Quick sketch of wetland area (the driver was coming any minute to pick me up)
Rocks and trees
Rocks and birch trees
Rock formation
Rock formation
Wild poppies
Wild poppies
Birch tree
Birch tree





Mongolia Monday- Explorers and Travelers: Henning Haslund on Mongol Horses

Haslund-500If all Henning Haslund had ever accomplished was to survive an expedition with Sven Hedin, that would have made him notable (Hedin’s expeditions are remarkable for the body count of both men and animals). But he is also one of the “must read” writers for anyone interested in Mongolia.

I’ve only read one so far, “In Secret Mongolia”, but the second one “Men and Gods in Mongolia” is sitting on the shelf waiting for me. I’ll be getting a copy of “Tents in Mongolia”, the third of what is really a series, also.

“In Secret Mongolia” (published in 1934) is the story of Haslund’s participation in a Danish project to establish a farm in northern Mongolia (which lasted from 1923 to 1926). Along the way he meets most of the major characters who were also in Mongolia at the time or hears tales of others, like the Bloody White Baron, Roman von Ungern-Sternberg.

He also wrote eloquently and with affection about the Mongols. Absent is the thinly veiled attitude of inherent white superiority present in many other accounts.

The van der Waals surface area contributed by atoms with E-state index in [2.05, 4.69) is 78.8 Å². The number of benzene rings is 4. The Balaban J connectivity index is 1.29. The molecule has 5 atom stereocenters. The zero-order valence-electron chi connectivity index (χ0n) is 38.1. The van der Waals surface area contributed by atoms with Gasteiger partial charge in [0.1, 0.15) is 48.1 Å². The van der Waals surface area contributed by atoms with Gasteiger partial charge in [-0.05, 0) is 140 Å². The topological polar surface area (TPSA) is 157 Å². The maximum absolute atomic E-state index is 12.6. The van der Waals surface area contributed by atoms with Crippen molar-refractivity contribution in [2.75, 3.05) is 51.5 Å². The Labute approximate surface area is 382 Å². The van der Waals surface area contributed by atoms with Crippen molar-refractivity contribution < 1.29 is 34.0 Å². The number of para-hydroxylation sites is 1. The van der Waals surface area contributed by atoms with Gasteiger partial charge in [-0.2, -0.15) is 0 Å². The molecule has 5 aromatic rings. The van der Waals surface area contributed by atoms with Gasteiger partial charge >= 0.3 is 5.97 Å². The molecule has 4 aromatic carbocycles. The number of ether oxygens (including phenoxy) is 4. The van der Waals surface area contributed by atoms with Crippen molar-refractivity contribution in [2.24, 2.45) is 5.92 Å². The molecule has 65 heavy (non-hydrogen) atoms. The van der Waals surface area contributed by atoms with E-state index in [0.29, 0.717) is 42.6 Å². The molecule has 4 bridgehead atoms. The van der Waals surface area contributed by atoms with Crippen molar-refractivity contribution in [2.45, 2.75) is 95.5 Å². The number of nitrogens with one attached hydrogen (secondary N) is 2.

Here is Haslund writing about the Mongols and their horses (Note: when Haslund refers to “wild” horses, he is talking about the domestic Mongol horses, which run “wild” when not in use, not the genetically wild takhi/Przewalski’s horse):

herder JM“It is a pleasure to see the Mongols in association with their horses, and to see them on horseback is a joy. If one of the wild or half-wild horses of the herd is to be caught, the Mongol rides on a specially trained catching-horse, holding in his hands an urga, a very long pole with a noose at the end. The catching-horse soon understands which horse his rider wants to get hold of, and follows it until it is cut out of the herd. Then the pursuit goes at a flying gallop over the steppe, until the Mongol gets his lasso over the pursued horse’s neck, when the catching-horse slowly but surely holds back till the wild horse is tired out, and the Mongols hurry up to saddle it. The wild horse is not let go until is has a rider in the saddle, and then it gallops, buckjumps and throws itself on the ground in the attempt to get rid of its rider. But the Mongol sits fast and the horse is soon broken.